Improving this country’s education system starts in the early years—Martina Milburn focused on that in her report. We have already made progress in closing the gap that emerges between disadvantaged children and their peers: 71.5% of children achieved a “good level of development” in 2018, up from 51.7% in 2013. Despite that very encouraging progress, far too many children still start school behind their peers, in particular in language development, which a number of colleagues mentioned. We have set out an important ambition to halve, by 2028, the proportion of children finishing their reception year without the communication and reading skills that they need.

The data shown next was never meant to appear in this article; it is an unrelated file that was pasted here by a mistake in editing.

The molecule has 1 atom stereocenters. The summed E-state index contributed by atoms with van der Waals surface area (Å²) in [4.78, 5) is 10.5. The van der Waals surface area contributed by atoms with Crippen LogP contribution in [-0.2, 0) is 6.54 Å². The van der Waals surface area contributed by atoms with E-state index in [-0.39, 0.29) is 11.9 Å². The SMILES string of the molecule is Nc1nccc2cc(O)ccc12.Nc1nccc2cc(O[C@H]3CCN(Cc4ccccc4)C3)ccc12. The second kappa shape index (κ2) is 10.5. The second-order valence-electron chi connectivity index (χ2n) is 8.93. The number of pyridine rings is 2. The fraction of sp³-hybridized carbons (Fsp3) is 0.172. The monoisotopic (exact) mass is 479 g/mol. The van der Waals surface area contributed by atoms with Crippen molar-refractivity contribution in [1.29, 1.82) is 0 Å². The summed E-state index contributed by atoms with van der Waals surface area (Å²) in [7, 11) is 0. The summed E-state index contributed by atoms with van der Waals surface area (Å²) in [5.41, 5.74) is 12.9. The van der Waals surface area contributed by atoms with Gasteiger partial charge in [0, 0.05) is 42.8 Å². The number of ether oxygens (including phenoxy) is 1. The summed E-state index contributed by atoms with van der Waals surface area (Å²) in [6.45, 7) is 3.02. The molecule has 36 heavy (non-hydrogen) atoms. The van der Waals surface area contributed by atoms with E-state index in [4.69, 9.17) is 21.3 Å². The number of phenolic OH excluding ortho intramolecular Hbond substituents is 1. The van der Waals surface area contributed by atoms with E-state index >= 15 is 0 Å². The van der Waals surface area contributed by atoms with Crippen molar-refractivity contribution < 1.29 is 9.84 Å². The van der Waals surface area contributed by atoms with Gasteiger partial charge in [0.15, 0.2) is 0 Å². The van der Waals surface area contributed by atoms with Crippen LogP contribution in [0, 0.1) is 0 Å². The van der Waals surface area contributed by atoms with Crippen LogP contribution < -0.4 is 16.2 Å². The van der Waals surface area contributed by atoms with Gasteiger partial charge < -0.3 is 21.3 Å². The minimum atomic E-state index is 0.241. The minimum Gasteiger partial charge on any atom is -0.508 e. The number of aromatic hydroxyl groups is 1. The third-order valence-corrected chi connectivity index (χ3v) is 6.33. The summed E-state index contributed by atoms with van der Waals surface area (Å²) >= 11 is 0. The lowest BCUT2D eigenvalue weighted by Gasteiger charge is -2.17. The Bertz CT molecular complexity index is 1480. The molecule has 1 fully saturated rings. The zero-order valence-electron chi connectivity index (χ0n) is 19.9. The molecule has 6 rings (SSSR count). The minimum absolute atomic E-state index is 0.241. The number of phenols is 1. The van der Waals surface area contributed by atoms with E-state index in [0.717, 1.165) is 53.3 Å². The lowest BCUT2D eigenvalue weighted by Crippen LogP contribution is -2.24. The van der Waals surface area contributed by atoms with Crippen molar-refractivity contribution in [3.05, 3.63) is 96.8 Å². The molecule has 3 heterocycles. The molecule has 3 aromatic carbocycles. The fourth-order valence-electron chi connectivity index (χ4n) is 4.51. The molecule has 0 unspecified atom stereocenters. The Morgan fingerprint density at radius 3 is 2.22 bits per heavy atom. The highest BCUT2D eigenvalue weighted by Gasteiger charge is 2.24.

To tackle that, this year alone the Government will spend about £3.5 billion—yes, Mr Deputy Speaker, you heard me right—on early education entitlements, which is more than any previous Government have spent. Our early years social mobility programme, backed by more than £100 million of investment, includes: a professional development programme for early years practitioners, who will shape those little ones to make the most of their lives as they become adults; and work with Public Health England to train 1,000 health visitors to identify speech, language and communication in families who need that additional help. We will soon launch a home learning environment campaign, because what happens in the home in the earliest years has a huge impact, and there are many opportunities to help parents to support their children to learn—to have the confidence to help their children to learn better and faster. I look forward to working with hon. Members across this House to ensure that we make the most of the very significant potential of that campaign to help disadvantaged children.